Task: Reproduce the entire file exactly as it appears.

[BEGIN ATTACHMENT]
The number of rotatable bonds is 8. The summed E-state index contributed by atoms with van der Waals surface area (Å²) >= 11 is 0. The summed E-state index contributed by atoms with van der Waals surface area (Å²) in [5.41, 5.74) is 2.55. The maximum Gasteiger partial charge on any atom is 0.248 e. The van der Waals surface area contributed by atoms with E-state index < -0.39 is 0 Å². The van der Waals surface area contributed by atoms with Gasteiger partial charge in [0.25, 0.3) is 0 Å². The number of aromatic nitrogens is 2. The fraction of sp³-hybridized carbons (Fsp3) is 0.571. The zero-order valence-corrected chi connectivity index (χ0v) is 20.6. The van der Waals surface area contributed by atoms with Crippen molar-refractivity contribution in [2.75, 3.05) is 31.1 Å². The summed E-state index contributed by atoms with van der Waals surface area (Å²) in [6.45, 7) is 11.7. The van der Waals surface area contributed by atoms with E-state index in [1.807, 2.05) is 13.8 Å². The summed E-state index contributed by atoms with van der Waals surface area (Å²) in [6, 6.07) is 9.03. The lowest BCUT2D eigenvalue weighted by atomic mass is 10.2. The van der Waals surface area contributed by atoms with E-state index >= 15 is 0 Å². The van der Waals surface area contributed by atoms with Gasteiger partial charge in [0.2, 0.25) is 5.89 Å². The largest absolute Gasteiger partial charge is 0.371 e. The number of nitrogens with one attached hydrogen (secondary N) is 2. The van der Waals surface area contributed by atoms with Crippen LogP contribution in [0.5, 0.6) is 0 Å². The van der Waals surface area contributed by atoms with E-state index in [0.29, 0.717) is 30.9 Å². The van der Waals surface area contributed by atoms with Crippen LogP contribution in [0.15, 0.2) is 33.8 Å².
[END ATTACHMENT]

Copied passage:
The number of rotatable bonds is 8. The summed E-state index contributed by atoms with van der Waals surface area (Å²) >= 11 is 0. The summed E-state index contributed by atoms with van der Waals surface area (Å²) in [5.41, 5.74) is 2.55. The maximum Gasteiger partial charge on any atom is 0.248 e. The van der Waals surface area contributed by atoms with E-state index < -0.39 is 0 Å². The van der Waals surface area contributed by atoms with Gasteiger partial charge in [0.25, 0.3) is 0 Å². The number of aromatic nitrogens is 2. The fraction of sp³-hybridized carbons (Fsp3) is 0.571. The zero-order valence-corrected chi connectivity index (χ0v) is 20.6. The van der Waals surface area contributed by atoms with Crippen molar-refractivity contribution in [2.75, 3.05) is 31.1 Å². The summed E-state index contributed by atoms with van der Waals surface area (Å²) in [6.45, 7) is 11.7. The van der Waals surface area contributed by atoms with E-state index in [1.807, 2.05) is 13.8 Å². The summed E-state index contributed by atoms with van der Waals surface area (Å²) in [6, 6.07) is 9.03. The lowest BCUT2D eigenvalue weighted by atomic mass is 10.2. The van der Waals surface area contributed by atoms with E-state index >= 15 is 0 Å². The van der Waals surface area contributed by atoms with Gasteiger partial charge in [0.2, 0.25) is 5.89 Å². The largest absolute Gasteiger partial charge is 0.371 e. The number of nitrogens with one attached hydrogen (secondary N) is 2. The van der Waals surface area contributed by atoms with Crippen LogP contribution in [0.5, 0.6) is 0 Å². The van der Waals surface area contributed by atoms with E-state index in [0.29, 0.717) is 30.9 Å². The van der Waals surface area contributed by atoms with Crippen LogP contribution in [0.15, 0.2) is 33.8 Å².